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Business News of Saturday, 25 May 2013


Fiscal deficit goes haywire

For the first four months of 2013, Government’s fiscal deficit was equivalent to 3.8 percent of Gross Domestic Product (GDP) as against a target of 3 percent.

This came to light after the Bank of Ghana (BoG) gathered provisional estimates on Ghana’s broad fiscal data.

The bank’s latest Monetary Policy Committee report stated that such a development was on the back of a significant shortfall in revenues with expenditures marginally below target.

“Total revenue and grants was GH¢6.3 billion against a target of GH¢7.1 billion. Of this, domestic revenue amounted to GH¢5.9 billion below the target of GH¢6.4 billion on account of lower tax revenues.

“Total revenue amounted to GH¢4.2 billion below the target of GH¢4.9 billion and the low tax revenue collection over the period was the result of lower company profits and lower imports due to the general slowdown in economic activity.”

It said grant disbursement also reduced by 38.3 percent, reflecting non-disbursement from the Multi-Donor Budget Support partners.

While non-tax revenues registered higher than budgeted at GH¢1.6 billion compared to target of GH¢1.5 billion, total expenditures, including payments for the clearance of arrears and outstanding commitments, amounted to GH¢9.7 billion lower than the budget target of GH¢9.8 billion.

“The wage bill amounted to GH¢3 billion against a target of GH¢2.8 billion. Similarly, interest payments amounted to GH¢1.6 billion against a target of GH¢1.1 billion.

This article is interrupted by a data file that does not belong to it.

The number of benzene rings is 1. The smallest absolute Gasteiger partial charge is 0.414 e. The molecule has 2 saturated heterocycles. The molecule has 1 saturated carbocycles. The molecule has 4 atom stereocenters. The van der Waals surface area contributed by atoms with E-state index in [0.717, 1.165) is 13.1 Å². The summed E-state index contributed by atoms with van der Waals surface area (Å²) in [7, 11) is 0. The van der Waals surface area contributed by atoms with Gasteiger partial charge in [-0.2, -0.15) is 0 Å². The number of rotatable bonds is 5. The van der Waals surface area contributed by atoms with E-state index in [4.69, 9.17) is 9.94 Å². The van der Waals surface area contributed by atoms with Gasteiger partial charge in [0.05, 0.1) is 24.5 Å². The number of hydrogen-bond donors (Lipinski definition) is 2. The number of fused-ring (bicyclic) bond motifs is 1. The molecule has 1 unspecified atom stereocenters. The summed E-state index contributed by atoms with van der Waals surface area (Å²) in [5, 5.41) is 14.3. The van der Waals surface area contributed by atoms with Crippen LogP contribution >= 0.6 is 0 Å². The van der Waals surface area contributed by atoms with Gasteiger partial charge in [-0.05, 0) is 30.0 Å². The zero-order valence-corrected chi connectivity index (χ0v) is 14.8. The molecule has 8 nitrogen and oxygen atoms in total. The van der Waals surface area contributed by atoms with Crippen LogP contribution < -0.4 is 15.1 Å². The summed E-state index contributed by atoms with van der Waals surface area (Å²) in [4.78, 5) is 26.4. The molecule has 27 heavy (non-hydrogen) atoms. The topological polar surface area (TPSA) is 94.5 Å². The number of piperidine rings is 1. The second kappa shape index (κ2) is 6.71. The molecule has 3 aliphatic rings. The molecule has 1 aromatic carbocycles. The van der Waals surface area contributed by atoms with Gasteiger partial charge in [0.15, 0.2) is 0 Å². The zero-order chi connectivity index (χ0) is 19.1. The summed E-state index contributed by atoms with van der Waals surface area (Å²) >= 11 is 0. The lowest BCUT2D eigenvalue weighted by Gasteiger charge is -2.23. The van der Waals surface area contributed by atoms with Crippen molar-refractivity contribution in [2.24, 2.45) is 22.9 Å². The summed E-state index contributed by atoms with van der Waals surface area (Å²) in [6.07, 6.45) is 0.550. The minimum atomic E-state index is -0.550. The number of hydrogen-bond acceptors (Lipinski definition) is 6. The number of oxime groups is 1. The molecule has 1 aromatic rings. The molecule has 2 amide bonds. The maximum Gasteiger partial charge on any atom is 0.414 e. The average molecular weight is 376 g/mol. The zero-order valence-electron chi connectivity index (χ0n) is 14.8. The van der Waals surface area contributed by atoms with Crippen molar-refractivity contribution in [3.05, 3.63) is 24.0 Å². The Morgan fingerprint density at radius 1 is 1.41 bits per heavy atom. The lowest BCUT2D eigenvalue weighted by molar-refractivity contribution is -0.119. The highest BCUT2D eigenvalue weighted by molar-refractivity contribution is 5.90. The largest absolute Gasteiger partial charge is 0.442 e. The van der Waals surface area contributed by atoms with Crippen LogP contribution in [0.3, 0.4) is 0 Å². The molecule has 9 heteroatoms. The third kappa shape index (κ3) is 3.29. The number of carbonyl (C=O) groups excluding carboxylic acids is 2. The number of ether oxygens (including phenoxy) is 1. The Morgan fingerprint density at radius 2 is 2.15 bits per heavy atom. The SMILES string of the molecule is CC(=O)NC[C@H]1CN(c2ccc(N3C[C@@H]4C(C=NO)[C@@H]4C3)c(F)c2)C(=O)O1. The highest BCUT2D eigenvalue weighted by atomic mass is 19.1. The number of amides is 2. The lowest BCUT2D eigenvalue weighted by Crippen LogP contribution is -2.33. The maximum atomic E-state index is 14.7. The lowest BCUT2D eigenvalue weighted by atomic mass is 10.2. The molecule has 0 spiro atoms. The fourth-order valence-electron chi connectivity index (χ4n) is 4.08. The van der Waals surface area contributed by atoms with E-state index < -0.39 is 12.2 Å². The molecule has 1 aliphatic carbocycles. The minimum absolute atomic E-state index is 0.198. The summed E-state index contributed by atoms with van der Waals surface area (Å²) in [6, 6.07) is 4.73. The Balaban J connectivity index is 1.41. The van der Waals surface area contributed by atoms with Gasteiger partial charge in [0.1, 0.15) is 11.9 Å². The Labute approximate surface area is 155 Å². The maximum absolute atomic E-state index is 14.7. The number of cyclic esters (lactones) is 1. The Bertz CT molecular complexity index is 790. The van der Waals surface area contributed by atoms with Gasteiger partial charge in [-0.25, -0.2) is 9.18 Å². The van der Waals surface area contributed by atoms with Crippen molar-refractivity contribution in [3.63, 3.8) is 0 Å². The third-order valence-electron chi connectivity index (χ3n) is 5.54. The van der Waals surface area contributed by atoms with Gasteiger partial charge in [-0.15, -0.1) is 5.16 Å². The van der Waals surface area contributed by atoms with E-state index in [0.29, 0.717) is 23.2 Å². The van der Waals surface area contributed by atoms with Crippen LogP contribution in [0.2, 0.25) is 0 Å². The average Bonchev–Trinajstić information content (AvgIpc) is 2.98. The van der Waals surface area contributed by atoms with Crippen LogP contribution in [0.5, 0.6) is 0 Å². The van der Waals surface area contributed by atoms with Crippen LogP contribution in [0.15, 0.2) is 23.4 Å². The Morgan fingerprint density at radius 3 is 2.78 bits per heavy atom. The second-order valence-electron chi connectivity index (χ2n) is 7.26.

These developments resulted in an overall budget deficit of GH¢3.4 billion (3.8 percent of GDP) in the four months of the year, as against a target of GH¢2.7 billion (3 percent of GDP).”

The deficit was financed mainly from domestic sources, resulting in net domestic financing of GH¢2.7 billion, higher than the budget target of GH¢2.2 billion.

The foreign financing component of the budget amounted to GH¢687.2 million, also higher than the GH¢482.1 million target.

The last surveys conducted in March and April by the Central Bank showed weakened sentiments by both businesses and consumers.

“The business index declined to 99.0 percent in March 2013 from 104.1 in December 2012. This was partly due to the energy crisis, which in turn lowered business optimism about growth prospects and heightened inflation expectations over the medium-term horizon.

Similarly, the Consumer Confidence Index also fell to 96.1 in April, from 105.0 in January 2013.”

Also, the Bank of Ghana’s Composite Index of Economic Activity, which measures the pace of economic activity contracted by 0.6 percent in March 2013 as against 14.8 percent growth in March 2012.

“All the components of the CIEA recorded negative yearly growth rates with the exception of tourist arrivals, domestic VAT and domestic money banks’ credit to the private sector.

On global developments, international commodity prices broadly softened in the first quarter of 2013.

Crude oil price ended the first quarter at US$112.56 per barrel, and are projected to end the year at US$100 per barrel. Gold prices declined sharply to US$1,400 per ounce as at May 21, and are forecast to rise only slightly to US$1,455 per ounce by year end.

However, cocoa prices were at US$2,176 per tonne in the first quarter and it is expected to end the year at US$2,475 per tonne.

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